And since the entire competition revolves around the prospect of Olympic participation, the APB may end up enticing a number of new fans from countries usually not drawn towards boxing, who may welcome the chance to cheer on their countrymen on a more structured, leveled tournament in which they have a legitimate chance.
Even if these hypothetical situations fail to materialize, it is clear that the emergence of the APB will, at the very least, bring about the beginning of a major shakeup in the initial stages of a fighter’s professional careers, formerly limited by their ability to secure a contract with an independent promoter based on their personal appeal and marketability, aside from (and oftentimes regardless of) their pure athletic skills.
Whether the APB forces the sport of boxing to become, in time, a structured, major league-style worldwide competition with AIBA becoming boxing’s own FIFA, is the subject of pure speculation. But their intentions, however feeble, are very clear in this regard. A statement in their official website indicates that “AIBA President Dr. Ching Kuo Wu believes the APB is a step in the right direction in AIBA’s mission to govern boxing worldwide in all of its forms”.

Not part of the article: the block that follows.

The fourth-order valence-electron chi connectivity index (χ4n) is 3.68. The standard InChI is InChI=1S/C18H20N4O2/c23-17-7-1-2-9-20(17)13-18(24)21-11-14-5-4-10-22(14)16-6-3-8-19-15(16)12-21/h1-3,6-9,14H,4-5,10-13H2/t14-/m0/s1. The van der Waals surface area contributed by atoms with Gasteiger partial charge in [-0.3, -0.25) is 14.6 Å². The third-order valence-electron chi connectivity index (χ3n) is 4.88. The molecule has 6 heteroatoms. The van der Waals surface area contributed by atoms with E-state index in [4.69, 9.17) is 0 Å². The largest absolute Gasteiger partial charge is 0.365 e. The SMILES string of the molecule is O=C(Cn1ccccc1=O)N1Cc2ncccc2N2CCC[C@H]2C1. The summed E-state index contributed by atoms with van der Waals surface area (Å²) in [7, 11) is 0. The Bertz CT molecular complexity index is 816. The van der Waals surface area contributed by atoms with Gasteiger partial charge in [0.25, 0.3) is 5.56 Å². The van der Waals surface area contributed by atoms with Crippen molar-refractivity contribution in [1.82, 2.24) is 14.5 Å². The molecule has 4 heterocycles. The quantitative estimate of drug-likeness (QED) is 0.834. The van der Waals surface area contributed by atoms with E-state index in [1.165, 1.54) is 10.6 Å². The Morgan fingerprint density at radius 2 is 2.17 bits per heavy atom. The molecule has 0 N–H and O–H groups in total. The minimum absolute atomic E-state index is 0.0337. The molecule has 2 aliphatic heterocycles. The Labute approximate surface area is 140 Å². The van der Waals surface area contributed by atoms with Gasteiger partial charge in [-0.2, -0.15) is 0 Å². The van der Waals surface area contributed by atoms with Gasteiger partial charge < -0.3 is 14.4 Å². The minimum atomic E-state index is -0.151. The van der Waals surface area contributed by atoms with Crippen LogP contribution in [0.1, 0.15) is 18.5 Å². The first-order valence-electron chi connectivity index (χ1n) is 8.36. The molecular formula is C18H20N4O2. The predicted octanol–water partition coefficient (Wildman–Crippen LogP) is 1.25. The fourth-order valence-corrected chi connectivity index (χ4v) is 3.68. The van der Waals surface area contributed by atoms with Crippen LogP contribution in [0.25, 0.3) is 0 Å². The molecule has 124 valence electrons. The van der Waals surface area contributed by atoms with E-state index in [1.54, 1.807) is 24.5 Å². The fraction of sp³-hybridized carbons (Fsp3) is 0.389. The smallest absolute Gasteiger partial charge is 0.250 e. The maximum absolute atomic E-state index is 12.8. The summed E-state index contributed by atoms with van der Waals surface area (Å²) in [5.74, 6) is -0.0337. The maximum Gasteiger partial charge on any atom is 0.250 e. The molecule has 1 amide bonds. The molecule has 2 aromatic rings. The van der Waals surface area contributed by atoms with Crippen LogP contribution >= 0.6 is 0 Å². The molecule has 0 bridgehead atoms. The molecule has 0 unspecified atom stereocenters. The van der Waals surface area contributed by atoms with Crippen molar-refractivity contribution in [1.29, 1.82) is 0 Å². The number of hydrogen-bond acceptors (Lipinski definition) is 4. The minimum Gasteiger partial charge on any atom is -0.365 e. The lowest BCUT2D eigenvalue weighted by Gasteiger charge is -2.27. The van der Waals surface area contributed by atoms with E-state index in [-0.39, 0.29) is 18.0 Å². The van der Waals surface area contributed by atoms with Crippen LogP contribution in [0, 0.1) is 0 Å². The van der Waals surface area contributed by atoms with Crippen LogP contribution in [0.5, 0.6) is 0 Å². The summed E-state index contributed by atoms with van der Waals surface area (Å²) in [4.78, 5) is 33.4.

In this context, the recent contacts and (so far informal) meetings between leaders of the WBA, WBC, IBF and WBO should be taken as a signal that AIBA’s threat is very real. Whether AIBA wants to stage a hostile takeover of the entire professional boxing world, or merely a piece of the pie, remains to be seen. But regardless of what transpires in the immediate future, it is clear that a potentially huge dispute over the future of boxing’s business model has only begun, and that the fighting promises to spill out of the rings and into the unforgiving court of public opinion in the near future.